should be tested with a full surrogate load before the game to ensure that elements that worked in isolation work once an
appropriate load has been placed on the network.
Step 9: Test and Rehearse.
Critical thinking should be applied agressively throughout this game development step. When addressing
most details of the game design, the study team needs to ask itself: "What can go wrong?"
James Dunnigan, in his Complete Wargames Handbook, comments: "game development... means play
testing and changing the game and rewriting the rules and taking a lot of abuse from people who
would rather play than design and don't appreciate at all the problems the poor designer has in
getting anything done".
He goes on to recommend "blind testing (computer game designers call it beta testing). This is
where you take your physical prototype and your written rules and send them out to somebody who
can play the game without your presence. This is often very revealing."
Dunnigan later cautions: "You can never test enough -- Testing should use the same procedures
applied to software.
There are several levels of testing.
- Unit Testing -- Test individual rule for soundness. Example, test map for completeness and
- System Testing -- Test rule along with other rules that it normally operates with. Example,
test map with movement and combat rules.
- Integration Testing -- Test all rules together to see that all parts fit correctly.
- Validation Testing -- Test entire system to see that all user requirements are met.
- Acceptance Testing -- User tests to see that all requirements are met."
Dunnigan's recommendations come from an era when game designs, especially those he developed, were
still largely based on manual rules (his handbook's first edition dates from 1980). Appropriately adapted,
Dunnigan's description of the levels of testing can be applied to seminar war games. However, blind testing of
the sort that Dunnigan proposes may not be feasible in seminar war games where the judgement of the facilitator
is so crucial in determining how player activity will govern outcomes (i.e., where there are no written rules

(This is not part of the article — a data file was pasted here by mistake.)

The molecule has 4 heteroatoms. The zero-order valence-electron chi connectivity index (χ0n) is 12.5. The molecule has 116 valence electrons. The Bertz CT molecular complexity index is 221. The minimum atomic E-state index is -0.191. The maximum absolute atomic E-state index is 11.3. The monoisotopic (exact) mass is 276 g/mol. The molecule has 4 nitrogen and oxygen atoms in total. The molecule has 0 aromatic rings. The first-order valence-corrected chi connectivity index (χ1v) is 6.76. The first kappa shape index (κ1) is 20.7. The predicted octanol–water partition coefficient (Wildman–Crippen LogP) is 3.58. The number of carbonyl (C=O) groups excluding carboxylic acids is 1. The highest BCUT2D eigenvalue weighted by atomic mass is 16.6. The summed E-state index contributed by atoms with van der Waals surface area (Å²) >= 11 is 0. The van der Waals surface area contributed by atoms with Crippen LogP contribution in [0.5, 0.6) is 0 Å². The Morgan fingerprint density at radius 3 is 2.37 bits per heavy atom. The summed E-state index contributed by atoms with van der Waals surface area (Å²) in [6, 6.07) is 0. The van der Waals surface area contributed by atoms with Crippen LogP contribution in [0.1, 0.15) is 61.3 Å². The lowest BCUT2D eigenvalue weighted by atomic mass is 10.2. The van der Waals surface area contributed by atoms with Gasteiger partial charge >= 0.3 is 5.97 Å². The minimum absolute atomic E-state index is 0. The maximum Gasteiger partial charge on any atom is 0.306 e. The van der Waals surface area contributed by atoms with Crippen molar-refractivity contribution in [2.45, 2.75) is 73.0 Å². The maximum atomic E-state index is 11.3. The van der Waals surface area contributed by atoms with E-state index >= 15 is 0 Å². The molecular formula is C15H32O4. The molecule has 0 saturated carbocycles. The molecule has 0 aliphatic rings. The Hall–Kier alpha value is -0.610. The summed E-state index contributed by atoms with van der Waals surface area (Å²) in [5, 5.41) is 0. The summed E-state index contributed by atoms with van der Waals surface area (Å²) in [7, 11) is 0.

for adjudication). For such games, completely blind testing may not be appropriate; however, an equivalent level
of scrutiny should be applied and the facilitator should work through potential branches that need exploration
to ensure they will be handled appropriately during game play.
Step 10: Prepare the Participants and the Venue.
- The Executive Team: There should be sufficient participants from
the Executive Team that those not present will have reports from a
source they consider particularly reliable on the credibility of the
process and the results. The senior leadership from the Executive Team
may engage personally, or they may nominate one or more representatives.
- The Study Team: Key members of the study team who will participate
are the Facilitator and the Scribe. These should be different individuals
as each role is a full-time commitment when gaming is under way. Data
collectors and analysts should participant in the Execution Phase. Other
members of the Study Team may also attend the Execution Phase, e.g.,
scenario writers may double as country experts or foreign policy experts.
- The Technical Sub-Team: If hardware and software are key components
(e.g., combat simulations, geographic information systems, databases,
C2 systems, audio or video recorders), anticipate that a substantial
technical team may be required. Allocate time for technical aspects to
be resolved before the play begins -- avoid keeping players waiting
while technical glitches are resolved.